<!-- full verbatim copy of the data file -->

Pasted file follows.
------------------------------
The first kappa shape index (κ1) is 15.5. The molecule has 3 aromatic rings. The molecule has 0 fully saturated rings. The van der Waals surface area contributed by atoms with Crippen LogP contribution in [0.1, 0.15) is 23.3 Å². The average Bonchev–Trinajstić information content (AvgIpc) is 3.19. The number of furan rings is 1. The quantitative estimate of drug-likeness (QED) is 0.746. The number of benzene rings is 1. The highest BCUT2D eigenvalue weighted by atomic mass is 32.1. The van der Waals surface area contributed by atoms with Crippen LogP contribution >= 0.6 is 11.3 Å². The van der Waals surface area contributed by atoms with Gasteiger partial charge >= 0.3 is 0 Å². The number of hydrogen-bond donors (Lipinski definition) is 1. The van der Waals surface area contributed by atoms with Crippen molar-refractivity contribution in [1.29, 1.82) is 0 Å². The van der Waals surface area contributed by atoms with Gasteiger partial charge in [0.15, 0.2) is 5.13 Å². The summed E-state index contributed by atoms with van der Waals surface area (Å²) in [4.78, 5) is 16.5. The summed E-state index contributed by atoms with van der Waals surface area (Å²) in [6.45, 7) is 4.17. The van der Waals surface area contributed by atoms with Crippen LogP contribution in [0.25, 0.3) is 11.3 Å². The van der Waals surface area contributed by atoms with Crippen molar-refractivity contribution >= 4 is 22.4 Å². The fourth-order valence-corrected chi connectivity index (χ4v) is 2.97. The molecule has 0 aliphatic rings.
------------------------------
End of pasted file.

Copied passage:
The first kappa shape index (κ1) is 15.5. The molecule has 3 aromatic rings. The molecule has 0 fully saturated rings. The van der Waals surface area contributed by atoms with Crippen LogP contribution in [0.1, 0.15) is 23.3 Å². The average Bonchev–Trinajstić information content (AvgIpc) is 3.19. The number of furan rings is 1. The quantitative estimate of drug-likeness (QED) is 0.746. The number of benzene rings is 1. The highest BCUT2D eigenvalue weighted by atomic mass is 32.1. The van der Waals surface area contributed by atoms with Crippen LogP contribution >= 0.6 is 11.3 Å². The van der Waals surface area contributed by atoms with Gasteiger partial charge >= 0.3 is 0 Å². The number of hydrogen-bond donors (Lipinski definition) is 1. The van der Waals surface area contributed by atoms with Crippen molar-refractivity contribution in [1.29, 1.82) is 0 Å². The van der Waals surface area contributed by atoms with Gasteiger partial charge in [0.15, 0.2) is 5.13 Å². The summed E-state index contributed by atoms with van der Waals surface area (Å²) in [4.78, 5) is 16.5. The summed E-state index contributed by atoms with van der Waals surface area (Å²) in [6.45, 7) is 4.17. The van der Waals surface area contributed by atoms with Crippen LogP contribution in [0.25, 0.3) is 11.3 Å². The van der Waals surface area contributed by atoms with Crippen molar-refractivity contribution >= 4 is 22.4 Å². The fourth-order valence-corrected chi connectivity index (χ4v) is 2.97. The molecule has 0 aliphatic rings.